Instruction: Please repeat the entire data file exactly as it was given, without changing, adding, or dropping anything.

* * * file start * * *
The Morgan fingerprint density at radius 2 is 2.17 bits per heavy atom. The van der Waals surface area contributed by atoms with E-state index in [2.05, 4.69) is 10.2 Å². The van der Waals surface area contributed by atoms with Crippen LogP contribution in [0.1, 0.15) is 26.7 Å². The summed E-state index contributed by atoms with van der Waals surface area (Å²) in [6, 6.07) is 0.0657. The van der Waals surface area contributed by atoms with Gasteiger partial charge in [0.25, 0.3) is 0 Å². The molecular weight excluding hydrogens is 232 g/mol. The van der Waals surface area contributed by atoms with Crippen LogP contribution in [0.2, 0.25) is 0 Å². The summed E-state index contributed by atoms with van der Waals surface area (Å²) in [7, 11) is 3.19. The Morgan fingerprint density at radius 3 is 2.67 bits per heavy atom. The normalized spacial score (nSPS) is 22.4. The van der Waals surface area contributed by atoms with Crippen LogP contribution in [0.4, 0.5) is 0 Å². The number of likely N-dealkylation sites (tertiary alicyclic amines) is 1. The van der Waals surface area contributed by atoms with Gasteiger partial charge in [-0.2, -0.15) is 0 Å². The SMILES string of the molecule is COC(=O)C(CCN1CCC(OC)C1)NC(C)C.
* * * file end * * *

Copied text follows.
The Morgan fingerprint density at radius 2 is 2.17 bits per heavy atom. The van der Waals surface area contributed by atoms with E-state index in [2.05, 4.69) is 10.2 Å². The van der Waals surface area contributed by atoms with Crippen LogP contribution in [0.1, 0.15) is 26.7 Å². The summed E-state index contributed by atoms with van der Waals surface area (Å²) in [6, 6.07) is 0.0657. The van der Waals surface area contributed by atoms with Gasteiger partial charge in [0.25, 0.3) is 0 Å². The molecular weight excluding hydrogens is 232 g/mol. The van der Waals surface area contributed by atoms with Crippen LogP contribution in [0.2, 0.25) is 0 Å². The summed E-state index contributed by atoms with van der Waals surface area (Å²) in [7, 11) is 3.19. The Morgan fingerprint density at radius 3 is 2.67 bits per heavy atom. The normalized spacial score (nSPS) is 22.4. The van der Waals surface area contributed by atoms with Crippen LogP contribution in [0.4, 0.5) is 0 Å². The number of likely N-dealkylation sites (tertiary alicyclic amines) is 1. The van der Waals surface area contributed by atoms with Gasteiger partial charge in [-0.2, -0.15) is 0 Å². The SMILES string of the molecule is COC(=O)C(CCN1CCC(OC)C1)NC(C)C.